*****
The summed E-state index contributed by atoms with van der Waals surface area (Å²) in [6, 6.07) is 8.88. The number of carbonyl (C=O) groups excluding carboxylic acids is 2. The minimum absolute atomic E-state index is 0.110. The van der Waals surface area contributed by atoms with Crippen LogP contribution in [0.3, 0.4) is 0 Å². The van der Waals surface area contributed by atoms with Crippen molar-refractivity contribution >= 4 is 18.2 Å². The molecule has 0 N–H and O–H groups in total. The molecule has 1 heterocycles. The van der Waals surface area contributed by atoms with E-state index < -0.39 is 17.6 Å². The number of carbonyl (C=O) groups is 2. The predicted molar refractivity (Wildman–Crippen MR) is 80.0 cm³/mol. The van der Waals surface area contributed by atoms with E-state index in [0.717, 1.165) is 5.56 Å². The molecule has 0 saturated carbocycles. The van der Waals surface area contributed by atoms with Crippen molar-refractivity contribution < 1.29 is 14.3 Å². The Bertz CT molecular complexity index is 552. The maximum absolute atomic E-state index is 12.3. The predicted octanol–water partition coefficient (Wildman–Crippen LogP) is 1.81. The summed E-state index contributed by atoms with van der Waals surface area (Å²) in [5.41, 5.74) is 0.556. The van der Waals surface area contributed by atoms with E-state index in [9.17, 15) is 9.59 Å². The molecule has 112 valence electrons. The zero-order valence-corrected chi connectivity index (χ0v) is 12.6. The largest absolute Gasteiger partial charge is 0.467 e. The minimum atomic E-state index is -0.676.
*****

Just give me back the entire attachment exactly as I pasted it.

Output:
The summed E-state index contributed by atoms with van der Waals surface area (Å²) in [6, 6.07) is 8.88. The number of carbonyl (C=O) groups excluding carboxylic acids is 2. The minimum absolute atomic E-state index is 0.110. The van der Waals surface area contributed by atoms with Crippen LogP contribution in [0.3, 0.4) is 0 Å². The van der Waals surface area contributed by atoms with Crippen molar-refractivity contribution >= 4 is 18.2 Å². The molecule has 0 N–H and O–H groups in total. The molecule has 1 heterocycles. The van der Waals surface area contributed by atoms with E-state index < -0.39 is 17.6 Å². The number of carbonyl (C=O) groups is 2. The predicted molar refractivity (Wildman–Crippen MR) is 80.0 cm³/mol. The van der Waals surface area contributed by atoms with E-state index in [0.717, 1.165) is 5.56 Å². The molecule has 0 saturated carbocycles. The van der Waals surface area contributed by atoms with Crippen molar-refractivity contribution < 1.29 is 14.3 Å². The Bertz CT molecular complexity index is 552. The maximum absolute atomic E-state index is 12.3. The predicted octanol–water partition coefficient (Wildman–Crippen LogP) is 1.81. The summed E-state index contributed by atoms with van der Waals surface area (Å²) in [5.41, 5.74) is 0.556. The van der Waals surface area contributed by atoms with E-state index in [9.17, 15) is 9.59 Å². The molecule has 112 valence electrons. The zero-order valence-corrected chi connectivity index (χ0v) is 12.6. The largest absolute Gasteiger partial charge is 0.467 e. The minimum atomic E-state index is -0.676.